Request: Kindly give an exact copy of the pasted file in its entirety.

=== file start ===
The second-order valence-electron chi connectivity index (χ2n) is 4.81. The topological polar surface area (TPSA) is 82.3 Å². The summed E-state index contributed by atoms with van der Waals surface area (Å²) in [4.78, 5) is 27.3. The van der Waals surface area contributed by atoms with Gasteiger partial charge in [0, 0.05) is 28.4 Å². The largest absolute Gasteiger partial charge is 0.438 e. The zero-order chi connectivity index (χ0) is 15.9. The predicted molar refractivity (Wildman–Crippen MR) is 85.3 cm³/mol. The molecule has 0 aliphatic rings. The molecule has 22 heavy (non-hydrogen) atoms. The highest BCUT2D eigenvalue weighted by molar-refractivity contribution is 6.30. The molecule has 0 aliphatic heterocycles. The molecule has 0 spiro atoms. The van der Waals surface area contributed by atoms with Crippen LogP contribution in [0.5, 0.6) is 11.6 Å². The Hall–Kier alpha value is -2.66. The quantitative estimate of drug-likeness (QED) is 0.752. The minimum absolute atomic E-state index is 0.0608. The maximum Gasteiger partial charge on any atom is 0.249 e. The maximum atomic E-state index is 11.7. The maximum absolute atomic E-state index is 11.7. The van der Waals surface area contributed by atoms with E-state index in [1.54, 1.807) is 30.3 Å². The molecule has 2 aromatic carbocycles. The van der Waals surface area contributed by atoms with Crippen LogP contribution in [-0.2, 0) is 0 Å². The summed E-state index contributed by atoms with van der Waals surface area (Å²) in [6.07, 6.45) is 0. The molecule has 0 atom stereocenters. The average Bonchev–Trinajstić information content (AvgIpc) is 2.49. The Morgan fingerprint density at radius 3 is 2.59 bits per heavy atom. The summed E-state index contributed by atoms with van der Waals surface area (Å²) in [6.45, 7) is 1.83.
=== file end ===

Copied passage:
The second-order valence-electron chi connectivity index (χ2n) is 4.81. The topological polar surface area (TPSA) is 82.3 Å². The summed E-state index contributed by atoms with van der Waals surface area (Å²) in [4.78, 5) is 27.3. The van der Waals surface area contributed by atoms with Gasteiger partial charge in [0, 0.05) is 28.4 Å². The largest absolute Gasteiger partial charge is 0.438 e. The zero-order chi connectivity index (χ0) is 15.9. The predicted molar refractivity (Wildman–Crippen MR) is 85.3 cm³/mol. The molecule has 0 aliphatic rings. The molecule has 22 heavy (non-hydrogen) atoms. The highest BCUT2D eigenvalue weighted by molar-refractivity contribution is 6.30. The molecule has 0 aliphatic heterocycles. The molecule has 0 spiro atoms. The van der Waals surface area contributed by atoms with Crippen LogP contribution in [0.5, 0.6) is 11.6 Å². The Hall–Kier alpha value is -2.66. The quantitative estimate of drug-likeness (QED) is 0.752. The minimum absolute atomic E-state index is 0.0608. The maximum Gasteiger partial charge on any atom is 0.249 e. The maximum atomic E-state index is 11.7. The maximum absolute atomic E-state index is 11.7. The van der Waals surface area contributed by atoms with E-state index in [1.54, 1.807) is 30.3 Å². The molecule has 2 aromatic carbocycles. The van der Waals surface area contributed by atoms with Crippen LogP contribution in [-0.2, 0) is 0 Å². The summed E-state index contributed by atoms with van der Waals surface area (Å²) in [6.07, 6.45) is 0. The molecule has 0 atom stereocenters. The average Bonchev–Trinajstić information content (AvgIpc) is 2.49. The Morgan fingerprint density at radius 3 is 2.59 bits per heavy atom. The summed E-state index contributed by atoms with van der Waals surface area (Å²) in [6.45, 7) is 1.83.